by Tyler Durden
Moments ago, Wikileaks tweeted that as a result of a segment airing on CNN, the whiste-blowing organization announced it has “issued instructions to sue CNN for defamation.”
We have issued instructions to sue CNN for defamation:https://t.co/YLfyQ9ROCy
Unless within 48h they air a one hour expose of the plot.
— WikiLeaks (@wikileaks) January 4, 2017
Wikileaks was referring to a segment in which CNN had the ex-Deputy-Director of the CIA “falsely calling Assange a ‘pedophile.’
— New Day (@NewDay) January 4, 2017
CNN airs ex-Deputy-Director of the CIA falsely calling Assange a ‘pedophile’ https://t.co/SurGxhiq9X
The plot: https://t.co/WeLULgMoC0
— WikiLeaks Task Force (@WLTaskForce) January 4, 2017
As indication of the “plot line”, Wikileaks provides a link to the following McClatchy article, which lays out “the strange tale of a dating site’s attacks on WikiLeaks founder Assange” which writes the following:
For an online dating site, toddandclare.com seems really good at cloak-and-dagger stuff. Disconnected phones. Mystery websites. Actions that ricochet around the globe.
But the attention grabber is the Houston-based company’s target: Julian Assange, the founder of WikiLeaks, whose steady dumps of leaked emails from Hillary Clinton’s presidential campaign have given supporters of Donald Trump the only cheering news of the last few weeks.
In some ways, toddandclare.com’s campaign against Assange is as revelatory as the leaked emails themselves, illustrating the powerful, sometimes unseen, forces that oppose WikiLeaks.
Whoever is behind the dating site has marshaled significant resources to target Assange, enough to gain entry into a United Nations body, operate in countries in Europe, North America and the Caribbean, conduct surveillance on Assange’s lawyer in London, obtain the fax number of Canada’s prime minister and seek to prod a police inquiry in the Bahamas.
And they’ve done it at a time when WikiLeaks has become a routine target of Democratic politicians who portray Assange as a stooge of Russian President Vladimir Putin and his reported efforts to disrupt the U.S. election.
One part of toddandclare’s two-pronged campaign put a megaphone to unproven charges that Assange made contact with a young Canadian girl in the Bahamas through the internet with the intention of molesting her. The second part sought to entangle him in a plan to receive $1 million from the Russian government.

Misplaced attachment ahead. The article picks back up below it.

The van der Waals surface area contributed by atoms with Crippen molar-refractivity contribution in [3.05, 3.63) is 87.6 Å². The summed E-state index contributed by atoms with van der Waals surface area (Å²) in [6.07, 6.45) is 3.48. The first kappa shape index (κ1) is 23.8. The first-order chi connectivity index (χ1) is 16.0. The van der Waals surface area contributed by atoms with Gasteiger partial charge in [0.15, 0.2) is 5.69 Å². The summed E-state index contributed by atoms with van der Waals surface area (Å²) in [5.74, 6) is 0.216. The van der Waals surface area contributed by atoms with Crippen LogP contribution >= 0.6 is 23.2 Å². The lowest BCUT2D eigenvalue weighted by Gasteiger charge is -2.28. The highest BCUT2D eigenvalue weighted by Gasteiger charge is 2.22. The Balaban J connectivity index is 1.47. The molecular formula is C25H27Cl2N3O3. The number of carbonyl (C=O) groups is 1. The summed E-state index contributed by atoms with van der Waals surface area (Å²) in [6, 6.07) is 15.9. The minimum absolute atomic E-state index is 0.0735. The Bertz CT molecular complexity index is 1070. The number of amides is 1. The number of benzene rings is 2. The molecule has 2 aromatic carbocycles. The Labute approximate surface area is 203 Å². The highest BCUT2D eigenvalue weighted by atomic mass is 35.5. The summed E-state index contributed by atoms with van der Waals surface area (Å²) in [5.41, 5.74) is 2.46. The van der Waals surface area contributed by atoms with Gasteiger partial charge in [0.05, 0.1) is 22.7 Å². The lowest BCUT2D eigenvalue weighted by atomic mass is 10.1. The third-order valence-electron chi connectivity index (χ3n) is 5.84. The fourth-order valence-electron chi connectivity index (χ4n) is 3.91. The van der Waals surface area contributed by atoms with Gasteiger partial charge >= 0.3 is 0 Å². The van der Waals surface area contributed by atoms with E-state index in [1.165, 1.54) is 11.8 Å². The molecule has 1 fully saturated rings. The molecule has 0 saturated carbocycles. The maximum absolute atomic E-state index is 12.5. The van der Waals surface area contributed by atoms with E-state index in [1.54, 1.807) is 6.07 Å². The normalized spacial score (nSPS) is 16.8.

WikiLeaks claims the dating site is “a highly suspicious and likely fabricated” company. In turn, the companylashed out at Assange on Thursday and “his despicable activities against American national security,” and warned journalists to “check with your libel lawyers first before printing anything that could impact or endanger innocent people’s lives.”
So why are the parties to the melee coming out with both barrels blazing? That remains a mystery of the kind that might take a WikiLeaks-style document dump to suss out.
What is beyond dispute, though, is that the attacks on WikiLeaks rose as the group released a first batch of leaked Democratic National Committee emails in July, days before the party’s national convention, and again this month, as WikiLeaks began releasing thousands of emails from the account of John Podesta, Clinton’s campaign chairman.
The online company paints itself as all-American. Online material says its founders, Todd and Clare Hammond, “are an average American couple from Michigan, who met in the eighth grade.” In 2011, the company says, the Christian couple started an email dating service, and “have married 3,000 couples to date.” Their online network began in 2015, and a statement it filed to a U.N. body says it has “100,000+ female singles” in six countries.
The company’s operating address is a warehouse loading dock in Houston. Its mail goes to a Houston drop box. Its phone numbers no longer work. WikiLeaks says Texas officials tell it the entity is not registered there either under toddandclare.com or a parent company, T&C Network Solutions.
The person who responds to email sent to the company declined to identify himself or herself or answer further questions.